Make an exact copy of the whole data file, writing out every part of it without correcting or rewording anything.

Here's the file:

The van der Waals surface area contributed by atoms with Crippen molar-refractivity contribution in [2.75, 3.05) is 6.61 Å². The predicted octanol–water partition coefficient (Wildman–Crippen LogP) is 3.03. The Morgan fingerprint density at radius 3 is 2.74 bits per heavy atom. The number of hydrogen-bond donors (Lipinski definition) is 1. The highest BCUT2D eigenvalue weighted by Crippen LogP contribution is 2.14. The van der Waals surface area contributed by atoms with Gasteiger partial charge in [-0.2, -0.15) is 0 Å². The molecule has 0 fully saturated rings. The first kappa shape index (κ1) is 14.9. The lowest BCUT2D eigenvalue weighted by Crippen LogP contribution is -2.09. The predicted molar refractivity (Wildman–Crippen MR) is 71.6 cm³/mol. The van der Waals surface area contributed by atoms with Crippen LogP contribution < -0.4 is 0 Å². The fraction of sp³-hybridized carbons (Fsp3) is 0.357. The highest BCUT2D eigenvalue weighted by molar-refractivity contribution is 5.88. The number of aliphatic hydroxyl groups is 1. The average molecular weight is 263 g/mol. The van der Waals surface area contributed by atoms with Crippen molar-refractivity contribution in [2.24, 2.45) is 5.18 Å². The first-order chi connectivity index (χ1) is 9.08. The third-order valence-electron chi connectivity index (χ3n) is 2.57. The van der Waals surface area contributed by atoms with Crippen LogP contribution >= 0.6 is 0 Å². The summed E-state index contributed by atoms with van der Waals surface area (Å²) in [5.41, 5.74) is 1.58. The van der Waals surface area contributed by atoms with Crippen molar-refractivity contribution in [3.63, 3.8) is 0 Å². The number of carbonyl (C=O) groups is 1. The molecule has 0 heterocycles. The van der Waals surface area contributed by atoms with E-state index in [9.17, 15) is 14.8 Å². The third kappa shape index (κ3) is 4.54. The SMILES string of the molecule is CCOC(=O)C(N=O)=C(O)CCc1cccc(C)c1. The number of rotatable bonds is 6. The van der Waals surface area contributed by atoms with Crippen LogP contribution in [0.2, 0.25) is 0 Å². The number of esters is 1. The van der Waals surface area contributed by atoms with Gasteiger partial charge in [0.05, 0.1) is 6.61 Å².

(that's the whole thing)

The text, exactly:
The van der Waals surface area contributed by atoms with Crippen molar-refractivity contribution in [2.75, 3.05) is 6.61 Å². The predicted octanol–water partition coefficient (Wildman–Crippen LogP) is 3.03. The Morgan fingerprint density at radius 3 is 2.74 bits per heavy atom. The number of hydrogen-bond donors (Lipinski definition) is 1. The highest BCUT2D eigenvalue weighted by Crippen LogP contribution is 2.14. The van der Waals surface area contributed by atoms with Gasteiger partial charge in [-0.2, -0.15) is 0 Å². The molecule has 0 fully saturated rings. The first kappa shape index (κ1) is 14.9. The lowest BCUT2D eigenvalue weighted by Crippen LogP contribution is -2.09. The predicted molar refractivity (Wildman–Crippen MR) is 71.6 cm³/mol. The van der Waals surface area contributed by atoms with Crippen LogP contribution < -0.4 is 0 Å². The fraction of sp³-hybridized carbons (Fsp3) is 0.357. The highest BCUT2D eigenvalue weighted by molar-refractivity contribution is 5.88. The number of aliphatic hydroxyl groups is 1. The average molecular weight is 263 g/mol. The van der Waals surface area contributed by atoms with Crippen molar-refractivity contribution in [2.24, 2.45) is 5.18 Å². The first-order chi connectivity index (χ1) is 9.08. The third-order valence-electron chi connectivity index (χ3n) is 2.57. The van der Waals surface area contributed by atoms with Crippen LogP contribution >= 0.6 is 0 Å². The summed E-state index contributed by atoms with van der Waals surface area (Å²) in [5.41, 5.74) is 1.58. The van der Waals surface area contributed by atoms with Crippen molar-refractivity contribution in [3.63, 3.8) is 0 Å². The number of carbonyl (C=O) groups is 1. The molecule has 0 heterocycles. The van der Waals surface area contributed by atoms with E-state index in [9.17, 15) is 14.8 Å². The third kappa shape index (κ3) is 4.54. The SMILES string of the molecule is CCOC(=O)C(N=O)=C(O)CCc1cccc(C)c1. The number of rotatable bonds is 6. The van der Waals surface area contributed by atoms with Crippen LogP contribution in [0.2, 0.25) is 0 Å². The number of esters is 1. The van der Waals surface area contributed by atoms with Gasteiger partial charge in [0.05, 0.1) is 6.61 Å².